Less than half as large as the gray, this noisy little squirrel is Minnesota's smallest tree squirrel. It is found in every county of the state, but is most common in evergreen (conifer) forests.
General description: The red squirrel is rusty red above, with a whitish belly, gray sides, and ears that are tufted in winter. It is noted for its bright eyes, perky disposition, and chattering, rattling call.
Length: Body is 11 to 13 inches, tail is four to five inches.
Weight: 7 to 9 ounces.
Color: White belly and a top coat that is dull reddish gray in the summer and orange-red when colder weather arrives.
Sounds: Red squirrels are very vocal. They often chatter and whistle when humans are nearby.
Red squirrels mate in late winter. They nest in hollow trees or build a 12- to 19-inch ball-shaped nest in a tree top using leaves, twigs and bark. In early spring, females have two to five babies which are born hairless and weigh less than an ounce. The young squirrels are independent within 12 weeks.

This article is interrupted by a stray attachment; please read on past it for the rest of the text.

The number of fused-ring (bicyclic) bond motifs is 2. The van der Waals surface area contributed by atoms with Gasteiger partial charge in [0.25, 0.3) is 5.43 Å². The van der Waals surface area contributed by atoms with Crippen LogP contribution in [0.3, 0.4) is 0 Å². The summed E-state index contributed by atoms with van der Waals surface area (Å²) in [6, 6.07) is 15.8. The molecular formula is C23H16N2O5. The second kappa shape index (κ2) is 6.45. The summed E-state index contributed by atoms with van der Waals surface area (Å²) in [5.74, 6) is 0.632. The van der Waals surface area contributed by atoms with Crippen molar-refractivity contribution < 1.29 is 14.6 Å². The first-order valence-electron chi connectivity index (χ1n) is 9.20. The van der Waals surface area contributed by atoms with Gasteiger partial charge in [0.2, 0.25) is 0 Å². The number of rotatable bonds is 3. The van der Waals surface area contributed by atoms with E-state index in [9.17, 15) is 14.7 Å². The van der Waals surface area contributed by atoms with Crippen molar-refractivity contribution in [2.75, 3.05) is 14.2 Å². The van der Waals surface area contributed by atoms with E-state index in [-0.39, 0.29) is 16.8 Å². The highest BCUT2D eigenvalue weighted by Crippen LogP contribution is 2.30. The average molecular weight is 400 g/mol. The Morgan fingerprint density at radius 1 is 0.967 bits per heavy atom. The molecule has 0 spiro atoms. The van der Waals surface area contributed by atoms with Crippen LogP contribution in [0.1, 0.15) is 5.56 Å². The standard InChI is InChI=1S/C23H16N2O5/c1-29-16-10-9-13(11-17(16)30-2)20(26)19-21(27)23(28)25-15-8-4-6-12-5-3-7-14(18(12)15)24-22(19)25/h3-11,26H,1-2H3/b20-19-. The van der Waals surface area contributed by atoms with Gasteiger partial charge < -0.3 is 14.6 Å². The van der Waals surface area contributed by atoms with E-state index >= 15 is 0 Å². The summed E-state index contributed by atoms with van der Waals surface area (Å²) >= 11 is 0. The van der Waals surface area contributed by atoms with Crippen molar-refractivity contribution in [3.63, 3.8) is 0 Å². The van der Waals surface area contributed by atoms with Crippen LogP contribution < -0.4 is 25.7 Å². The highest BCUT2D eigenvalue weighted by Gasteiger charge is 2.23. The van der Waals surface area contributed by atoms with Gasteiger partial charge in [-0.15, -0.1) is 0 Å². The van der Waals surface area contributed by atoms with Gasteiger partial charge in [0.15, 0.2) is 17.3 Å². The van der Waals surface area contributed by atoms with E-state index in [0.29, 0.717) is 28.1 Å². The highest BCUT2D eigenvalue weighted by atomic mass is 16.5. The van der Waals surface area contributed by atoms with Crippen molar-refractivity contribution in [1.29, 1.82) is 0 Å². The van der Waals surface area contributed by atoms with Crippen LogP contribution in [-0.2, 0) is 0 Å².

Squirrels eat the seeds of various conifers, acorns, mushrooms, hickory nuts, walnuts and maple seeds. After eating, its not uncommon for red squirrels to leave piles of shredded cones, husks and hulls more than a foot high. It commonly buries nuts and seeds, either in small piles or singly, for use on winter days.
Cats, hawks, coyotes, foxes, weasels, marten and bobcats all eat red squirrels.
Red squirrels live throughout our nation's snowbelt, in mountainous regions and Canada. It is most associated with coniferous woods but hardwoods and thickets, even in the northern prairies, also provide habitat. A leaf nest, usually in a tree cavity or in a crotch of a tree, is its home.
Minnesota has plenty of red squirrels because there's plenty of squirrel habitat. Each year, hunters harvest thousands of red squirrels, which don't provide as much meat as the larger gray and fox squirrels.
During fall when they are gathering food, red squirrels may become covered in the gum that oozes from pine trees.